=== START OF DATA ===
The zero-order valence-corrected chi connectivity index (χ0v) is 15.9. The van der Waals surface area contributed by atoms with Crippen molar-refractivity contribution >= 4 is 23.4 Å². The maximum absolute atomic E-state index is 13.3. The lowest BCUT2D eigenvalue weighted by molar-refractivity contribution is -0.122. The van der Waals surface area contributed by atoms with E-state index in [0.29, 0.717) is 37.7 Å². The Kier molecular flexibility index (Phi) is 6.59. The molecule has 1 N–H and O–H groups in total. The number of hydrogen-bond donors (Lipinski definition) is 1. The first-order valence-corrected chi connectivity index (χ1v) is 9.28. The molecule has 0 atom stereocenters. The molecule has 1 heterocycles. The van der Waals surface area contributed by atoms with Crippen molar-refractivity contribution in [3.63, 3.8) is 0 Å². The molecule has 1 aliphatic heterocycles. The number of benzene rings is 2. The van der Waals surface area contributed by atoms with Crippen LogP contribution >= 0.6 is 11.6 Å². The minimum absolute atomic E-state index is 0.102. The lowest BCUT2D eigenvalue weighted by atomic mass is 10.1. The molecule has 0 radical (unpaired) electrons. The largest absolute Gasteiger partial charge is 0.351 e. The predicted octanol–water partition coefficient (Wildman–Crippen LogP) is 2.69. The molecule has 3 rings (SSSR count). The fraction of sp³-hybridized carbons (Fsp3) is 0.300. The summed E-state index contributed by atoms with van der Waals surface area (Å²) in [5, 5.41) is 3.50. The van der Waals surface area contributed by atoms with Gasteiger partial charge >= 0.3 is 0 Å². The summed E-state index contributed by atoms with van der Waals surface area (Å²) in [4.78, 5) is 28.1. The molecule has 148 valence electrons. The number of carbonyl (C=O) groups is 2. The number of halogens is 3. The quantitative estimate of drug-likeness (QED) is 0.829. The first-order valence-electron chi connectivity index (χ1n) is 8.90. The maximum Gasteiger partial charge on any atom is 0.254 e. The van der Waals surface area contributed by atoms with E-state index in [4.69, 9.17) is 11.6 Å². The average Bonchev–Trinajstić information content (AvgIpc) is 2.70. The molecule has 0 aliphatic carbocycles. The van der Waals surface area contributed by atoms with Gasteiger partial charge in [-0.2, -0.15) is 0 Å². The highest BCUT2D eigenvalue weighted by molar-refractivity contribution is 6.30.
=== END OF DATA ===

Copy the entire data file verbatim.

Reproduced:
The zero-order valence-corrected chi connectivity index (χ0v) is 15.9. The van der Waals surface area contributed by atoms with Crippen molar-refractivity contribution >= 4 is 23.4 Å². The maximum absolute atomic E-state index is 13.3. The lowest BCUT2D eigenvalue weighted by molar-refractivity contribution is -0.122. The van der Waals surface area contributed by atoms with E-state index in [0.29, 0.717) is 37.7 Å². The Kier molecular flexibility index (Phi) is 6.59. The molecule has 1 N–H and O–H groups in total. The number of hydrogen-bond donors (Lipinski definition) is 1. The first-order valence-corrected chi connectivity index (χ1v) is 9.28. The molecule has 0 atom stereocenters. The molecule has 1 heterocycles. The van der Waals surface area contributed by atoms with Crippen molar-refractivity contribution in [3.63, 3.8) is 0 Å². The molecule has 1 aliphatic heterocycles. The number of benzene rings is 2. The van der Waals surface area contributed by atoms with Crippen LogP contribution >= 0.6 is 11.6 Å². The minimum absolute atomic E-state index is 0.102. The lowest BCUT2D eigenvalue weighted by atomic mass is 10.1. The molecule has 0 radical (unpaired) electrons. The largest absolute Gasteiger partial charge is 0.351 e. The predicted octanol–water partition coefficient (Wildman–Crippen LogP) is 2.69. The molecule has 3 rings (SSSR count). The fraction of sp³-hybridized carbons (Fsp3) is 0.300. The summed E-state index contributed by atoms with van der Waals surface area (Å²) in [5, 5.41) is 3.50. The van der Waals surface area contributed by atoms with Gasteiger partial charge >= 0.3 is 0 Å². The summed E-state index contributed by atoms with van der Waals surface area (Å²) in [4.78, 5) is 28.1. The molecule has 148 valence electrons. The number of carbonyl (C=O) groups is 2. The number of halogens is 3. The quantitative estimate of drug-likeness (QED) is 0.829. The first-order valence-electron chi connectivity index (χ1n) is 8.90. The maximum Gasteiger partial charge on any atom is 0.254 e. The van der Waals surface area contributed by atoms with E-state index in [4.69, 9.17) is 11.6 Å². The average Bonchev–Trinajstić information content (AvgIpc) is 2.70. The molecule has 0 aliphatic carbocycles. The van der Waals surface area contributed by atoms with Gasteiger partial charge in [-0.2, -0.15) is 0 Å². The highest BCUT2D eigenvalue weighted by molar-refractivity contribution is 6.30.